Thumb sucking in children

Has your little one developed a thumb-sucking habit? If yes, there’s no need to worry. It’s quite normal for newborns to develop this behaviour. The good news is that till the time your baby turns five years old, there isn’t any risk associated with thumb-sucking. It’s only after that, you might want to start helping your child to stop him from sucking his thumb.

Read on to learn more about why babies and toddlers suck their thumbs, when it turns into a habit, followed by how to stop the thumb-sucking habit.

Why Do Babies and Children Suck Their Thumbs?

Typically, babies are born with natural rooting and sucking reflexes. This is why you might notice that your little one voluntarily puts his thumb or fingers in his mouth and sucks on it. On the other hand, thumb-sucking has a calming and soothing effect for babies and toddlers. It makes the babies feel more secure and comforted. This is one of the major reasons why your little one may develop the thumb-sucking habit when he needs a little soothing particularly before going to sleep. You don’t need to worry much as it’s quite normal and common for babies to suck their thumbs.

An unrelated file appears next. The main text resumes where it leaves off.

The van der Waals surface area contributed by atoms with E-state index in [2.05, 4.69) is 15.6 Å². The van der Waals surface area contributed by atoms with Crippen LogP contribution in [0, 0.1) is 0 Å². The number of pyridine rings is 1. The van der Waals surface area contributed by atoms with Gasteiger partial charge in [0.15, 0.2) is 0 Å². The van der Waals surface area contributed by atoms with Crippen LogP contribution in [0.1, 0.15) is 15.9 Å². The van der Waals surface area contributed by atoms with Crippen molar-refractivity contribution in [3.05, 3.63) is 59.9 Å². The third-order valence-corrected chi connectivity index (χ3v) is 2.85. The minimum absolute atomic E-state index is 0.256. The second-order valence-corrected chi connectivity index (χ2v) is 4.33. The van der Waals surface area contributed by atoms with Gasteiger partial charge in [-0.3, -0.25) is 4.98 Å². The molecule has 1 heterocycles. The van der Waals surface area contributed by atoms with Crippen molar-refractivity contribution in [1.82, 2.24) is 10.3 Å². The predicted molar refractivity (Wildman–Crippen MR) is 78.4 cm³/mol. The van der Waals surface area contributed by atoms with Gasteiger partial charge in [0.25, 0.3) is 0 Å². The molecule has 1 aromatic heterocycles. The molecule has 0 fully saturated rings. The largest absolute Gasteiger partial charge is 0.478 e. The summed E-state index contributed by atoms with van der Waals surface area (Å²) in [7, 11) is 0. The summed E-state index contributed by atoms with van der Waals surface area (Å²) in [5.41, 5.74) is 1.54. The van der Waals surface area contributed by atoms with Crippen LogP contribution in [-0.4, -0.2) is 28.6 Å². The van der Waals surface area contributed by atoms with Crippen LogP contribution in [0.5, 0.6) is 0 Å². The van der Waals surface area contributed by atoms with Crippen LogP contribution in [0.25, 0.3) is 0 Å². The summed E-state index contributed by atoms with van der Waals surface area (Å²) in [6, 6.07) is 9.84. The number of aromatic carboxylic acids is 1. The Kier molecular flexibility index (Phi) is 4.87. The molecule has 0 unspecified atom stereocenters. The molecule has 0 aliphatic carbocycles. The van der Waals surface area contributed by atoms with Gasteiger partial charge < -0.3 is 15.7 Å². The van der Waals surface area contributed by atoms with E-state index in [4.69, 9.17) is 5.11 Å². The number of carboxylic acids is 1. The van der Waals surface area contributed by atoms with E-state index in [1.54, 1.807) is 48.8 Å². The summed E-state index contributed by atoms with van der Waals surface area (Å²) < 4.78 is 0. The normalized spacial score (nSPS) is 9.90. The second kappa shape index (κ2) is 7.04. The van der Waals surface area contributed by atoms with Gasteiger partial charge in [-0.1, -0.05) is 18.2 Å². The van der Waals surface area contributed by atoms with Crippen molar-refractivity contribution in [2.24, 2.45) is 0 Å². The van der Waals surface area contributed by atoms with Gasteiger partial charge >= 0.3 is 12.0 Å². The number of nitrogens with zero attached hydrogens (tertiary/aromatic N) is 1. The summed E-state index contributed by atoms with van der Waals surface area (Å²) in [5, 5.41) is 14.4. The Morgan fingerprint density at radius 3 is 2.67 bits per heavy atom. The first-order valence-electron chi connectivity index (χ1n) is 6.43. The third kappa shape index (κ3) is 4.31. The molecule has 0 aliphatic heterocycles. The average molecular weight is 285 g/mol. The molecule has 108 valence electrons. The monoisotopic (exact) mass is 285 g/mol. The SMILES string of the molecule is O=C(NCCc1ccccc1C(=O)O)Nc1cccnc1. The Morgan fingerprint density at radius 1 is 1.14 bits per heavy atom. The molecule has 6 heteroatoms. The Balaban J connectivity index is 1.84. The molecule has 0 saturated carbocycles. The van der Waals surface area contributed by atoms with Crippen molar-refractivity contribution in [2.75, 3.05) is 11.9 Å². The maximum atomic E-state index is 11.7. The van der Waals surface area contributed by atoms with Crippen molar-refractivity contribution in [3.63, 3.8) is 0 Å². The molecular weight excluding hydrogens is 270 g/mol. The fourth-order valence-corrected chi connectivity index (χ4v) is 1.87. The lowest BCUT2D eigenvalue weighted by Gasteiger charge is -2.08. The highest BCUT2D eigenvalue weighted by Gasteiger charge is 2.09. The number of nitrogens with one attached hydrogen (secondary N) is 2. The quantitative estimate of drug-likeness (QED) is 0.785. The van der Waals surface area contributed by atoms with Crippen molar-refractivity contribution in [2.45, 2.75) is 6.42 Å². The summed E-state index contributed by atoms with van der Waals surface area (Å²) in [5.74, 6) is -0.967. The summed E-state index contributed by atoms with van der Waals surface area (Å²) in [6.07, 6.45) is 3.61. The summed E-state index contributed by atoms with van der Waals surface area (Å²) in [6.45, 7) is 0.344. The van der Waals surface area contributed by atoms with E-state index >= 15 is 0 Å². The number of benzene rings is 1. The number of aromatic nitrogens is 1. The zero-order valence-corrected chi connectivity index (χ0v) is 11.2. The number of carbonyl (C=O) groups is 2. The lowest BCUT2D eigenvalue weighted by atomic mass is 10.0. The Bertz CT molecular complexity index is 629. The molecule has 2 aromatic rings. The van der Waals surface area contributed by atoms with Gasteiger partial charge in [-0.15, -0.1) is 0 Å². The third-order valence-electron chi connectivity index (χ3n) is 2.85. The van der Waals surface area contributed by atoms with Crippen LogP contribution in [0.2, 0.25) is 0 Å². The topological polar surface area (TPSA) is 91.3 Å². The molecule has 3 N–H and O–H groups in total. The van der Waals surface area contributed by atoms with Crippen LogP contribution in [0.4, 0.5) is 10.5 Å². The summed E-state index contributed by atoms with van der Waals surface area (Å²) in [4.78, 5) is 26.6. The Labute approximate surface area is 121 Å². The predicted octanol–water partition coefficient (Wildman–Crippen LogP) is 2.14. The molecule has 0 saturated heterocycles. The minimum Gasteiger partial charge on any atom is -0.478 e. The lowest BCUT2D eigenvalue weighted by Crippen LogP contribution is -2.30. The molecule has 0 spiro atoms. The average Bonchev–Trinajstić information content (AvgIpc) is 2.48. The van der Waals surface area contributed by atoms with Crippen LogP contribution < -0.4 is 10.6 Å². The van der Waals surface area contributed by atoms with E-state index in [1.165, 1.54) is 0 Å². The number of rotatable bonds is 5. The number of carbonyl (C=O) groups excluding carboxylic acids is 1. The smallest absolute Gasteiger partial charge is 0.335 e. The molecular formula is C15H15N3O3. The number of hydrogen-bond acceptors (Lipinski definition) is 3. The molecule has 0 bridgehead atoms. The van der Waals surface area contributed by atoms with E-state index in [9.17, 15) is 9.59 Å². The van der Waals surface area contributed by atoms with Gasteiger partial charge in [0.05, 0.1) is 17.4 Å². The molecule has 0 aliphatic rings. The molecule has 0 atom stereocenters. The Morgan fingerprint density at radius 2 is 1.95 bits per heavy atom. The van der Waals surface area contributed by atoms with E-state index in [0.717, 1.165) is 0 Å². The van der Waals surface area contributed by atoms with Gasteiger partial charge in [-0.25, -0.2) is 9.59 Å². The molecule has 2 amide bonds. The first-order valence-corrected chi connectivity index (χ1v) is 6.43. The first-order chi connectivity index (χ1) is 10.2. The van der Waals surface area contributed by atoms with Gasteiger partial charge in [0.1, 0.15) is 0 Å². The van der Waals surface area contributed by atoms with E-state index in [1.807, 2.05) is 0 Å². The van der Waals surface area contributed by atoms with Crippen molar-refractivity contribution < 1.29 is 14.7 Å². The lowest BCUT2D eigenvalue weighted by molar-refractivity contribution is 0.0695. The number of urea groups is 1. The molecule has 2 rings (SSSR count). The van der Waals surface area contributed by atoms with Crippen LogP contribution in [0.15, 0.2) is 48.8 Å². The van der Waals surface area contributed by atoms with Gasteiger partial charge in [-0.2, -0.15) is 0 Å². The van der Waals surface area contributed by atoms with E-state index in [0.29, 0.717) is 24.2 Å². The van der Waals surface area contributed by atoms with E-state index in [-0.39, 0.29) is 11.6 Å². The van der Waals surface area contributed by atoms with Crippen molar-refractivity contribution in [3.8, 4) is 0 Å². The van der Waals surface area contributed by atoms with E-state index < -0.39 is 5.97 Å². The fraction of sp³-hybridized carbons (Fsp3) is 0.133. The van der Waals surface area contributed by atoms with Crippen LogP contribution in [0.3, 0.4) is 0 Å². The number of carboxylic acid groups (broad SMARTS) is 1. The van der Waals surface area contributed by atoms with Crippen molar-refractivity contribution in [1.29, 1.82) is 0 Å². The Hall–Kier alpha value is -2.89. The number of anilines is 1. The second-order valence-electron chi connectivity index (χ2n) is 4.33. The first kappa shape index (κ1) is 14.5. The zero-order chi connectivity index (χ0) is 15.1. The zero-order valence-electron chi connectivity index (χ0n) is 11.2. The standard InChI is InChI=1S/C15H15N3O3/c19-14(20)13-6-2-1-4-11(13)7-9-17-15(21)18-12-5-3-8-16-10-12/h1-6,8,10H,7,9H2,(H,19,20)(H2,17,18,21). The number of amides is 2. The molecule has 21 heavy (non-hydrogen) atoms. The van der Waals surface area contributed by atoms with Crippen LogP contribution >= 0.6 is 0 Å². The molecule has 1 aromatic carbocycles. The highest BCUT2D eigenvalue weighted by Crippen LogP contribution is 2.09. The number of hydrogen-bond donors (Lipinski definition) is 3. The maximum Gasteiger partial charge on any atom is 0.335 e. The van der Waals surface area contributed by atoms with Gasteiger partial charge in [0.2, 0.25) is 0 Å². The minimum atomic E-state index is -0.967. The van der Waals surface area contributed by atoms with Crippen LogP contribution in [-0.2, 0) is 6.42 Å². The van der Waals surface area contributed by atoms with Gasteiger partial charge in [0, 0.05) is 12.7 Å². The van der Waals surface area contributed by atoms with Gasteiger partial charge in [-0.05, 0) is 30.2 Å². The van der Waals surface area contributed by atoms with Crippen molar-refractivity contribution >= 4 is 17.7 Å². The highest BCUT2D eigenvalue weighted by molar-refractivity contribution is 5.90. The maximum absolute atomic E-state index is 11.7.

When Do Babies Start Sucking Their Thumb and When Do They Stop?

Thumb-sucking often starts at a very young age. Some babies begin sucking their thumbs and fingers in the womb! And, some newborn babies start sucking their thumbs as soon as they have been born. There are even babies who won’t go on to suck their thumbs.

Once your little one starts, it can easily become a habit, especially as your little one likely finds it so comforting. It's helpful to remember that thumb and finger sucking is a common habit—and that all kids have habits—so you have no need to worry if your baby is sucking his thumb regularly.